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I’m a minimalist gal when it comes to most things, and photography equipment is no exception. I know that some people love equipment and gear; the more the better. But when I think about lugging lights, reflectors, and flashes around, my creativity takes a nosedive. My favorite light source, hands down, is the sun. In the words of John Denver, sunshine on my shoulder makes me happy!
I’d love to share some dos (because who likes to be told what NOT to do?) to help you harness the power of the giant lamp in the sky. Hopefully you’ll gain a new appreciation for this natural light source, whether or not you hate lugging equipment around like I do.
One thing I love about the sun is that it is never the same. Although having an unpredictable light source can be a big challenge, I love that every day, every shoot, every photo, is unique and special. I couldn’t recreate any given day’s exact lighting even if I wanted to. Some days everything works together like magic, and I call that a gift.
I see many amateur photographers take photos like the one above, with harsh light and shadows on the face. Most of the time they are paying more attention to a pretty background than the lighting. If the sunlight is very bright, such as midday, or early afternoon, this can be a big problem.
Sunlight is a beautiful light source, but you have to work with it, and position your subject in the correct place, since try as you might, you’re not going to be able to move the sun (unless you want to wait a couple of hours, and let it move itself).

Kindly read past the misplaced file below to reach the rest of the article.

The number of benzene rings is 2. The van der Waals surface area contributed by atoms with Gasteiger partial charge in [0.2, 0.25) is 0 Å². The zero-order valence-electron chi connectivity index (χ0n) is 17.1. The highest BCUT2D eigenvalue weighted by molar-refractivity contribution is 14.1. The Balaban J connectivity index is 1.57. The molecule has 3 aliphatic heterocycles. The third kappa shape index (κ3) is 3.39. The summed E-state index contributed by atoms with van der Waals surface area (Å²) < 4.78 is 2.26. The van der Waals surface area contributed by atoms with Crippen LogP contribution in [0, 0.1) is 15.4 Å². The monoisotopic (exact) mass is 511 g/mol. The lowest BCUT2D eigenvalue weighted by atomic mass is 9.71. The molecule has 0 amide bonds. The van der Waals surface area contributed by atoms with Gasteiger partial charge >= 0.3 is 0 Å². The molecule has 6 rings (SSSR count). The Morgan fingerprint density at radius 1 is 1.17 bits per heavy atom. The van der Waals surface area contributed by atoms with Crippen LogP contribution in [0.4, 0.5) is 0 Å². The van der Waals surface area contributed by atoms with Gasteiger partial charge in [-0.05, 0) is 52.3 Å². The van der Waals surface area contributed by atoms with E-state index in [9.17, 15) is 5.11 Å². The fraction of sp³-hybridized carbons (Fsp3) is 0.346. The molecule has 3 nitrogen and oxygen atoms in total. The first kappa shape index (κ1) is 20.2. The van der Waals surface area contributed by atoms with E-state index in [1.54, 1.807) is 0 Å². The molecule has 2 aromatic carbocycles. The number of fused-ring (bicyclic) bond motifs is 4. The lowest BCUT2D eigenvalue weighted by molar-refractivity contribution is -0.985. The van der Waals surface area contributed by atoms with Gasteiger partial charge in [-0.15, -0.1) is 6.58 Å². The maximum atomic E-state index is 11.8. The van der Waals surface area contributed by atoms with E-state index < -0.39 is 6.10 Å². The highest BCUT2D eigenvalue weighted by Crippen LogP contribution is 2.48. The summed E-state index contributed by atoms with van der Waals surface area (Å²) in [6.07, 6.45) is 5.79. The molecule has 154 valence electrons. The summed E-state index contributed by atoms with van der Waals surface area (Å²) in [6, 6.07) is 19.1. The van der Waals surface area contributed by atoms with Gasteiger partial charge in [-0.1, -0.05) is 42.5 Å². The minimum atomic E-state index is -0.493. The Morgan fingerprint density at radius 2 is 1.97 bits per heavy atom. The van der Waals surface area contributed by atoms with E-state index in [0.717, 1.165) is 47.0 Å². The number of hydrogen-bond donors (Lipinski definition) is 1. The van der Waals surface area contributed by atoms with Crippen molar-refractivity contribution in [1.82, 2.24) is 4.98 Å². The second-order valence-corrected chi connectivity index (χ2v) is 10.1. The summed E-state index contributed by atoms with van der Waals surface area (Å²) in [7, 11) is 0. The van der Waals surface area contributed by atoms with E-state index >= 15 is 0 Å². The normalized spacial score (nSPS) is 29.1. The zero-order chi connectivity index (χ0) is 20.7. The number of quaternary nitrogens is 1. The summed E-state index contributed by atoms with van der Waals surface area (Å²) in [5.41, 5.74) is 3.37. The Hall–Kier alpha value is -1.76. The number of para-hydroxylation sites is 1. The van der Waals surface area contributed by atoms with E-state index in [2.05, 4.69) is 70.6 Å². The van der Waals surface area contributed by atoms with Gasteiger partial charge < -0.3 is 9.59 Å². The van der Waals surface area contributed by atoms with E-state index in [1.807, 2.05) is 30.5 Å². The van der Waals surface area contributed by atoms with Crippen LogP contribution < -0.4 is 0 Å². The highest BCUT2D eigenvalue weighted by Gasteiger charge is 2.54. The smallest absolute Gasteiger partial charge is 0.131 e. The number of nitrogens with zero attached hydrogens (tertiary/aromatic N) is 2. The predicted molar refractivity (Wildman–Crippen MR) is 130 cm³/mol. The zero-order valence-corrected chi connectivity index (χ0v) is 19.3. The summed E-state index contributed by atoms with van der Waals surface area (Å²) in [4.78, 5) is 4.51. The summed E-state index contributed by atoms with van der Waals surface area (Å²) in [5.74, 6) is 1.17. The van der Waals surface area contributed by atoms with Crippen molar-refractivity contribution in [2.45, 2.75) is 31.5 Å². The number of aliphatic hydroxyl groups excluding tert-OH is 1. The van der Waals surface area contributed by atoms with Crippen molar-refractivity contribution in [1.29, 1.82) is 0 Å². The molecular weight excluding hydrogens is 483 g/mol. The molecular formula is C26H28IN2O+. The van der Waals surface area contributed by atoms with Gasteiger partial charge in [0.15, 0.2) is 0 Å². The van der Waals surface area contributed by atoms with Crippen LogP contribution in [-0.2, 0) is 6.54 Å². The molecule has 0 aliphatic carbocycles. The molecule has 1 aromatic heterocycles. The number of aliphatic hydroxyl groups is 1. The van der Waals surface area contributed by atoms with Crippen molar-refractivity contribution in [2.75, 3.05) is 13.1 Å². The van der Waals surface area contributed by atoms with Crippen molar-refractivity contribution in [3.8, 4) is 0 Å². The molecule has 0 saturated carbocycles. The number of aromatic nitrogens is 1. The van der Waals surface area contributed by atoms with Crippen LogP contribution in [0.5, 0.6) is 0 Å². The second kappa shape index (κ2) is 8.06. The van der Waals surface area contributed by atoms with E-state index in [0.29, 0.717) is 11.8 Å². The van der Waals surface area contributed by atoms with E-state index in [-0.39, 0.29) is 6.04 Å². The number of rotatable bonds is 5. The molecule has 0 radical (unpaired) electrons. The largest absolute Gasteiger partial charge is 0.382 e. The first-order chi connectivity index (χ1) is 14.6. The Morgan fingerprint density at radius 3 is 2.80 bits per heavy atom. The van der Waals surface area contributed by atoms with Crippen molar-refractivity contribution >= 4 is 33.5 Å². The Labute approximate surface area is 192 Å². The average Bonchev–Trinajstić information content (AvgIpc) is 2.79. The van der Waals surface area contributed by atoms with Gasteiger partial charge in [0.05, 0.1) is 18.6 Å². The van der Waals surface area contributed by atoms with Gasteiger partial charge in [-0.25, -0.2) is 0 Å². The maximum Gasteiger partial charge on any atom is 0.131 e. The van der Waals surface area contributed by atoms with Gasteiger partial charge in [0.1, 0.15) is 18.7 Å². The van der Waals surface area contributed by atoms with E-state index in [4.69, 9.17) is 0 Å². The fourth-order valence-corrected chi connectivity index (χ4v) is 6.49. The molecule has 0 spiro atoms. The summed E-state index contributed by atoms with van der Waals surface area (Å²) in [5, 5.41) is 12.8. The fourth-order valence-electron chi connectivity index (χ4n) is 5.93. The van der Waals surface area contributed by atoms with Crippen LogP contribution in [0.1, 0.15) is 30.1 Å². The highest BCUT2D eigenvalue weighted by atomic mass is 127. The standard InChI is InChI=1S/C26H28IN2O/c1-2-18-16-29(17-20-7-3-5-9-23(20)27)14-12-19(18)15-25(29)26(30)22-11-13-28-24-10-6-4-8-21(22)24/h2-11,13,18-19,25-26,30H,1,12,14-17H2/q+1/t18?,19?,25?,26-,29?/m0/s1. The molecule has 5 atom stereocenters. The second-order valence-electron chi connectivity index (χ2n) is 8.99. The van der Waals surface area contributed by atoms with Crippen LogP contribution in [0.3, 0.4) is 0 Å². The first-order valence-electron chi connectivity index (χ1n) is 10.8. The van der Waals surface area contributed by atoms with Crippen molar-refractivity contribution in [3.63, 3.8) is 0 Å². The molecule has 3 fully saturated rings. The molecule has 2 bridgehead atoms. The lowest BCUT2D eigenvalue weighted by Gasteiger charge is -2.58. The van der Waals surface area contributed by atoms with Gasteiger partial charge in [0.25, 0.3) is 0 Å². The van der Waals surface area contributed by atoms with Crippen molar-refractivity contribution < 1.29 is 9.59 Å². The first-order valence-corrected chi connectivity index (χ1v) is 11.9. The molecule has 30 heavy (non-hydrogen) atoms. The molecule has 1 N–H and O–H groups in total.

This means that the sun is behind your subject, facing you. This method of using the sun is my absolute favorite, because it makes your subject just glow. There are a few things to keep in mind as you try backlighting:
There are lots of great advantages to this type of lighting, including the beautiful sky captured in the photo. When you backlight, your sky is usually washed out in order to have your subjects properly exposed. You can add a sky in post-processing, but when you shoot with the sun behind you, and toward your subjects, you can expose for both at the same time. A few more tips for front lighting using the sun:
When the light is soft, either when it’s almost down, or with a few clouds over it, you can light your subject from the side to get dimension. You can get dramatic moody portraits, soft flattering portraits, fun happy portraits…the sky is the limit!
I can’t talk to someone without noticing how the light falls on their face. I look at how shadows fall at different times of the day. I study the quality of the light constantly, and take photographs with my mind all day long. The more you know about how the sun works, and how you can work with the sun, the better your photos will get.
DON’T be discouraged if the sun is hiding behind clouds. If you’re lucky, they’re thin clouds, and you can still harness a bit of that magical sunny glow. If it’s overcast, just remember that you’re still using the sun as your light source, and be grateful for the ease of using the whole sky as a giant soft light. Don’t forget; in the words of Annie, the sun will come out tomorrow!